He draws dreams, creates cartoons, sketches society and paints points of view. Raghava KK is a painter, cartoonist, sculptor, designer - a multidisciplinary artist whose critical opinions on society find expression in the absurd. His work is sharp and original; heconceptually grapples with the construct of identity, gender and sexuality within the structures of power, knowledge, and empathy. His central belief is that creativity engenders empathy. Remnants from his days as a cartoonist crop up as caricatures within his work, exposing and exploding the illusions we cling to in our everyday lives. He sees everything through the eyes of the artist, viewing even the elaborate Indian wedding ceremony as an intricate work of performance art. In an intimate tête-à-tête with Raghava KK, we explore the colours and textures of this self-taught artist’s thoughts.
The Fuschia Tree: Who was the first person that inspired you to take up art?
Raghava KK: My mother. She also taught me how to stop and just listen, watch, and appreciate.
TFT: What is your favourite colour?
RKK: I'm into gradients right now. After all, colour is not absolute, it's relative.
TFT: What's the best advice anyone's given you?
RKK: Teaching is the best way to learn. This advice was given to me by cartoonist Ranan Lurie. When you put together a neophyte and an expert, magic happens because they complement each other.
TFT: Do you agree with the sentiment that art is never finished, merely abandoned?
RKK: Yes, but it does not need to be abandoned any more. My new work lives on, breathes, changes and evolves. My art only exists when the spectator chooses to complete it and bring it to life.
TFT: What is your favourite place in the world?
RKK: Where ever my wife and children are.
TFT: Do you imagine the finished work before you start, or do you figure it out as you go along?
RKK: I never know what I'm doing at the start. I only define my constraints. However, I may figure out exactly what I'm creating halfway through the process.
TFT: What was the first piece you sold?
RKK: I don't remember. It's not really significant. I sold thousands of cartoons before I started painting.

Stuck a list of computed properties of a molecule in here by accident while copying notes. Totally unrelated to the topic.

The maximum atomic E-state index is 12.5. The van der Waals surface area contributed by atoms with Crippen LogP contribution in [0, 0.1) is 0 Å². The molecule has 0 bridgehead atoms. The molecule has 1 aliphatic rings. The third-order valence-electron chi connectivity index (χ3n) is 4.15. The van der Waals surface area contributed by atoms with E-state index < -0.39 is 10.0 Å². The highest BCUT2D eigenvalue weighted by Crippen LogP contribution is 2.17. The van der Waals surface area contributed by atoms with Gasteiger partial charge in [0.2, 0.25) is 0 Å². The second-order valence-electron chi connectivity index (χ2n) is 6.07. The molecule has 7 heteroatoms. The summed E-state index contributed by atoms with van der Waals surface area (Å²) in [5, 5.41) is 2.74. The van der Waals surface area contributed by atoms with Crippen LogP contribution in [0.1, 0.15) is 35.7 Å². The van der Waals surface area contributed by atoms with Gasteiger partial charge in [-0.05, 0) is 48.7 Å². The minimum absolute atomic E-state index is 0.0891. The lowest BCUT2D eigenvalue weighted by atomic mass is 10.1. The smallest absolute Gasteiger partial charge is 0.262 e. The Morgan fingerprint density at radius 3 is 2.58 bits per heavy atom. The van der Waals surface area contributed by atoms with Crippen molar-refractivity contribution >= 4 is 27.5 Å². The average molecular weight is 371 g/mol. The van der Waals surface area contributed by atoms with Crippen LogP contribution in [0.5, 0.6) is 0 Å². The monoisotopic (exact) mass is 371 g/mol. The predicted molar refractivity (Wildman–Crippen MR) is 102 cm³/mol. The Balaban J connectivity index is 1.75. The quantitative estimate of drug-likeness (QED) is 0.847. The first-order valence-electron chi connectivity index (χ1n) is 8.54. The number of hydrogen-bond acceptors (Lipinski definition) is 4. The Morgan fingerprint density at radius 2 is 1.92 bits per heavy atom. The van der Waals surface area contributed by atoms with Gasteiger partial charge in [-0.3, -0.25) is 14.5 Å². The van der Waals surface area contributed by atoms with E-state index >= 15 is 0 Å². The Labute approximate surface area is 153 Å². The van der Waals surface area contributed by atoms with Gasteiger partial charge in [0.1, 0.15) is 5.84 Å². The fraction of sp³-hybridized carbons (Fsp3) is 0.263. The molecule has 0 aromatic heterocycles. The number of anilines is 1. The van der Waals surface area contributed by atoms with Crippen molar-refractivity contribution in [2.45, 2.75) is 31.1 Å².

TFT: What is the phrase you use most often?
RKK: It's a phrase/idea that I've been propagating and that I believe in: creativity engenders empathy.
TFT: What is the best present you've received?
RKK: My dog Rukumani.
TFT: Which historical or fictional character do you most identify with?
RKK: Calvin from Bill Waterson's Calvin and Hobbes.
TFT: Are you reclusive or social?
RKK: Both; I go through phases.
TFT: Coffee or tea?
RKK: Coffee in South India and tea in North America.
TFT: Paints or crayons?
RKK: Graphic tablet and brainwaves.
TFT: Pastels or primaries?
TFT: If you could live on only four foods (you have these in abundance), including the essentials like salt, water, gin, what would they be?
RKK: Oranges, cherries, apples and Alphonso mangoes.
TFT: You're traveling around the world with one book and one song. What are they?
RKK: A sketchbook and the Tamil song Ennavale from Kadhalan.
TFT: Your most valuable possession?
RKK: My hard drive.
TFT: What were some of the jobs you had when you were young?
RKK: I've never had a job. I did some caricaturing at parties, and cleaned bathrooms and made beds in Rome in exchange for stay.
TFT: What would you tell a lost, young practitioner in your field?
RKK: The best way to be good at something is to keep doing it till you get good at it. Don't waste your time living someone else's life.
TFT: Besides your work, what is the one thing that completely consumes you?
RKK: I'm passionate about the brain and programming.
As told to Aparna Kapur, who writes and edits comic books for a living. In her spare time, she reads, watches and listens to everything in sight.
Raghava KK is a self-taught, multi-disciplinary artist with exhibits all over the world. He is a TED Speaker and has created an iPad art-book.
Most of us are perpetually caught up in a hurricane of questions; questions that tease us, haunt us, keep us tossing and turning all night. We chase them around and around, rising and falling in their dizzy dance. At the eye of the hurricane lies a single question, blinking innocently at us in its stillness. As we enter it, all the rest fall away, and we are left with the only question worth answering.Read More
By Aparna Kapur, Issue 26, Illusion: Seeing Beyond Seeing.